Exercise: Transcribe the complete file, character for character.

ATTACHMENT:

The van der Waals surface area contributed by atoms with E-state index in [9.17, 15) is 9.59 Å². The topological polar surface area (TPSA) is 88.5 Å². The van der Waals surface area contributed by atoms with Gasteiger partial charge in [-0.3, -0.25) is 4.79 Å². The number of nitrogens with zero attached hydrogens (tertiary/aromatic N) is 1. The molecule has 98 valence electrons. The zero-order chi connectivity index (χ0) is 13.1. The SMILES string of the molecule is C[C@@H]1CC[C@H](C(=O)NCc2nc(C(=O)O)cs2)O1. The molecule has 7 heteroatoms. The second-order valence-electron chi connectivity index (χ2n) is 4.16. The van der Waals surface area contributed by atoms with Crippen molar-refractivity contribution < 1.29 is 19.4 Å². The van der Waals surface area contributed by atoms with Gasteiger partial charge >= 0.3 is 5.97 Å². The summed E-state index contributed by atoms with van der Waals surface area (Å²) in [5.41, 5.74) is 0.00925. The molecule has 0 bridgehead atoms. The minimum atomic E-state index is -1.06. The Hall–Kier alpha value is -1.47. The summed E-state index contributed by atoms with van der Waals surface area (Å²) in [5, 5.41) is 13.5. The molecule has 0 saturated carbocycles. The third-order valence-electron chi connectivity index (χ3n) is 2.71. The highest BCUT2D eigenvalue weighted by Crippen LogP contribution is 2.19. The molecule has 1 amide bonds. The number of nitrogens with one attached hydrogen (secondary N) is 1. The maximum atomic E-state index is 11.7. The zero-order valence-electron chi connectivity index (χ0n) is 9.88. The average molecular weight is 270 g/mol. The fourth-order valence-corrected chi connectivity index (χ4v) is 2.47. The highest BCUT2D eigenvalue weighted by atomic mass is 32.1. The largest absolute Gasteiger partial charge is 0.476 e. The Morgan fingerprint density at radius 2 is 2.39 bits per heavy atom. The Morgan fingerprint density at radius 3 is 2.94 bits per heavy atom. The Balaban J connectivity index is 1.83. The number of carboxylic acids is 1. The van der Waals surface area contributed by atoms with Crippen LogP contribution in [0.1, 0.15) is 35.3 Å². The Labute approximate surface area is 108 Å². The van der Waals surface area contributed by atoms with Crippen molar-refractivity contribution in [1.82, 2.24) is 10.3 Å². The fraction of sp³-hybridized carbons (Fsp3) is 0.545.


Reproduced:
The van der Waals surface area contributed by atoms with E-state index in [9.17, 15) is 9.59 Å². The topological polar surface area (TPSA) is 88.5 Å². The van der Waals surface area contributed by atoms with Gasteiger partial charge in [-0.3, -0.25) is 4.79 Å². The number of nitrogens with zero attached hydrogens (tertiary/aromatic N) is 1. The molecule has 98 valence electrons. The zero-order chi connectivity index (χ0) is 13.1. The SMILES string of the molecule is C[C@@H]1CC[C@H](C(=O)NCc2nc(C(=O)O)cs2)O1. The molecule has 7 heteroatoms. The second-order valence-electron chi connectivity index (χ2n) is 4.16. The van der Waals surface area contributed by atoms with Crippen molar-refractivity contribution < 1.29 is 19.4 Å². The van der Waals surface area contributed by atoms with Gasteiger partial charge >= 0.3 is 5.97 Å². The summed E-state index contributed by atoms with van der Waals surface area (Å²) in [5.41, 5.74) is 0.00925. The molecule has 0 bridgehead atoms. The minimum atomic E-state index is -1.06. The Hall–Kier alpha value is -1.47. The summed E-state index contributed by atoms with van der Waals surface area (Å²) in [5, 5.41) is 13.5. The molecule has 0 saturated carbocycles. The third-order valence-electron chi connectivity index (χ3n) is 2.71. The highest BCUT2D eigenvalue weighted by Crippen LogP contribution is 2.19. The molecule has 1 amide bonds. The number of nitrogens with one attached hydrogen (secondary N) is 1. The maximum atomic E-state index is 11.7. The zero-order valence-electron chi connectivity index (χ0n) is 9.88. The average molecular weight is 270 g/mol. The fourth-order valence-corrected chi connectivity index (χ4v) is 2.47. The highest BCUT2D eigenvalue weighted by atomic mass is 32.1. The largest absolute Gasteiger partial charge is 0.476 e. The Morgan fingerprint density at radius 2 is 2.39 bits per heavy atom. The Morgan fingerprint density at radius 3 is 2.94 bits per heavy atom. The Balaban J connectivity index is 1.83. The number of carboxylic acids is 1. The van der Waals surface area contributed by atoms with Crippen LogP contribution in [0.1, 0.15) is 35.3 Å². The Labute approximate surface area is 108 Å². The van der Waals surface area contributed by atoms with Crippen molar-refractivity contribution in [1.82, 2.24) is 10.3 Å². The fraction of sp³-hybridized carbons (Fsp3) is 0.545.